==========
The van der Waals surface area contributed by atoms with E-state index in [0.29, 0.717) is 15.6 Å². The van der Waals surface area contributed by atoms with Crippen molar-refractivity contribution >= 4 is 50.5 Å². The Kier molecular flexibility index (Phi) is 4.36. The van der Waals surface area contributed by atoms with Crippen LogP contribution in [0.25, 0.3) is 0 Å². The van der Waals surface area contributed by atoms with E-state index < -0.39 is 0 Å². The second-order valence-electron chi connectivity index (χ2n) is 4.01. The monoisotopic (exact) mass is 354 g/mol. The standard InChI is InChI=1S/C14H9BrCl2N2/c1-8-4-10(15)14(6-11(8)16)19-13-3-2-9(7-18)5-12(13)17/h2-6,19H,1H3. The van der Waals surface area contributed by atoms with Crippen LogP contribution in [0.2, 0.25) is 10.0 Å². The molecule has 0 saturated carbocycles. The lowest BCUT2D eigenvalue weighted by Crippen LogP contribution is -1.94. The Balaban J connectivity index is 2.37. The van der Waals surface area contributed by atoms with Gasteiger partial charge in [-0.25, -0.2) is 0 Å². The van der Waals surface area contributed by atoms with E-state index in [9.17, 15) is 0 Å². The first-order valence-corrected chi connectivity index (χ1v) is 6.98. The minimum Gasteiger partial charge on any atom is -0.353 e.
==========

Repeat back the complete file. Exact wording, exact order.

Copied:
The van der Waals surface area contributed by atoms with E-state index in [0.29, 0.717) is 15.6 Å². The van der Waals surface area contributed by atoms with Crippen molar-refractivity contribution >= 4 is 50.5 Å². The Kier molecular flexibility index (Phi) is 4.36. The van der Waals surface area contributed by atoms with Crippen LogP contribution in [0.25, 0.3) is 0 Å². The van der Waals surface area contributed by atoms with E-state index < -0.39 is 0 Å². The second-order valence-electron chi connectivity index (χ2n) is 4.01. The monoisotopic (exact) mass is 354 g/mol. The standard InChI is InChI=1S/C14H9BrCl2N2/c1-8-4-10(15)14(6-11(8)16)19-13-3-2-9(7-18)5-12(13)17/h2-6,19H,1H3. The van der Waals surface area contributed by atoms with Crippen LogP contribution in [0.2, 0.25) is 10.0 Å². The molecule has 0 saturated carbocycles. The lowest BCUT2D eigenvalue weighted by Crippen LogP contribution is -1.94. The Balaban J connectivity index is 2.37. The van der Waals surface area contributed by atoms with Gasteiger partial charge in [-0.25, -0.2) is 0 Å². The van der Waals surface area contributed by atoms with E-state index in [9.17, 15) is 0 Å². The first-order valence-corrected chi connectivity index (χ1v) is 6.98. The minimum Gasteiger partial charge on any atom is -0.353 e.